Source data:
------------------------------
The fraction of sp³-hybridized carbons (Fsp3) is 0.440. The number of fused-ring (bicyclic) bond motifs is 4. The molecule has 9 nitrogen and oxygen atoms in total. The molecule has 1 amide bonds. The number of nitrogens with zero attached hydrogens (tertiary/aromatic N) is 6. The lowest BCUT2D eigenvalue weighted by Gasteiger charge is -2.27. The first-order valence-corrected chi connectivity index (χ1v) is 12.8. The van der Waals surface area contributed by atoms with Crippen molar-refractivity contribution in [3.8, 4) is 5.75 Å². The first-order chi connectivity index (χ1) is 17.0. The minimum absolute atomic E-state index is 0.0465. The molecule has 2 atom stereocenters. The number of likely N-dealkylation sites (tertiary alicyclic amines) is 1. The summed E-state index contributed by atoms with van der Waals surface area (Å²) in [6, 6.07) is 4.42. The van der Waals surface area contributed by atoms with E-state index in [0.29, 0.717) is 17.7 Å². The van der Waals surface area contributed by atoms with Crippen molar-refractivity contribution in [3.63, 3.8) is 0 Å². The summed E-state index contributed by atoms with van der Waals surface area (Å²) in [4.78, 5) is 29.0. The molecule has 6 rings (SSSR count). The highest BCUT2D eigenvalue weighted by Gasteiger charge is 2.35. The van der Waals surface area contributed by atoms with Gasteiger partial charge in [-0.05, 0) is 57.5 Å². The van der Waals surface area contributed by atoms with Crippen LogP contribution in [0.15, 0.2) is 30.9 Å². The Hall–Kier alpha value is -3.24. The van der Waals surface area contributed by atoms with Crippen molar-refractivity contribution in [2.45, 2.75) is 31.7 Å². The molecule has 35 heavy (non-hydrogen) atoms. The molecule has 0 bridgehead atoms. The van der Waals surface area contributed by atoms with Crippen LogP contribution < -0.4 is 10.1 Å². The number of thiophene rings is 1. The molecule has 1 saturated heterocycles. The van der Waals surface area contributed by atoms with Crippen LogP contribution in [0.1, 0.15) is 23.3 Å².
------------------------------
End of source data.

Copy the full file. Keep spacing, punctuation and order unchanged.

The fraction of sp³-hybridized carbons (Fsp3) is 0.440. The number of fused-ring (bicyclic) bond motifs is 4. The molecule has 9 nitrogen and oxygen atoms in total. The molecule has 1 amide bonds. The number of nitrogens with zero attached hydrogens (tertiary/aromatic N) is 6. The lowest BCUT2D eigenvalue weighted by Gasteiger charge is -2.27. The first-order valence-corrected chi connectivity index (χ1v) is 12.8. The van der Waals surface area contributed by atoms with Crippen molar-refractivity contribution in [3.8, 4) is 5.75 Å². The first-order chi connectivity index (χ1) is 17.0. The minimum absolute atomic E-state index is 0.0465. The molecule has 2 atom stereocenters. The number of likely N-dealkylation sites (tertiary alicyclic amines) is 1. The summed E-state index contributed by atoms with van der Waals surface area (Å²) in [6, 6.07) is 4.42. The van der Waals surface area contributed by atoms with E-state index in [0.29, 0.717) is 17.7 Å². The van der Waals surface area contributed by atoms with Crippen molar-refractivity contribution in [3.63, 3.8) is 0 Å². The summed E-state index contributed by atoms with van der Waals surface area (Å²) in [4.78, 5) is 29.0. The molecule has 6 rings (SSSR count). The highest BCUT2D eigenvalue weighted by Gasteiger charge is 2.35. The van der Waals surface area contributed by atoms with Gasteiger partial charge in [-0.05, 0) is 57.5 Å². The van der Waals surface area contributed by atoms with Crippen LogP contribution in [0.15, 0.2) is 30.9 Å². The Hall–Kier alpha value is -3.24. The van der Waals surface area contributed by atoms with Crippen molar-refractivity contribution in [2.45, 2.75) is 31.7 Å². The molecule has 35 heavy (non-hydrogen) atoms. The molecule has 0 bridgehead atoms. The van der Waals surface area contributed by atoms with Crippen LogP contribution < -0.4 is 10.1 Å². The number of thiophene rings is 1. The molecule has 1 saturated heterocycles. The van der Waals surface area contributed by atoms with Crippen LogP contribution in [0.1, 0.15) is 23.3 Å².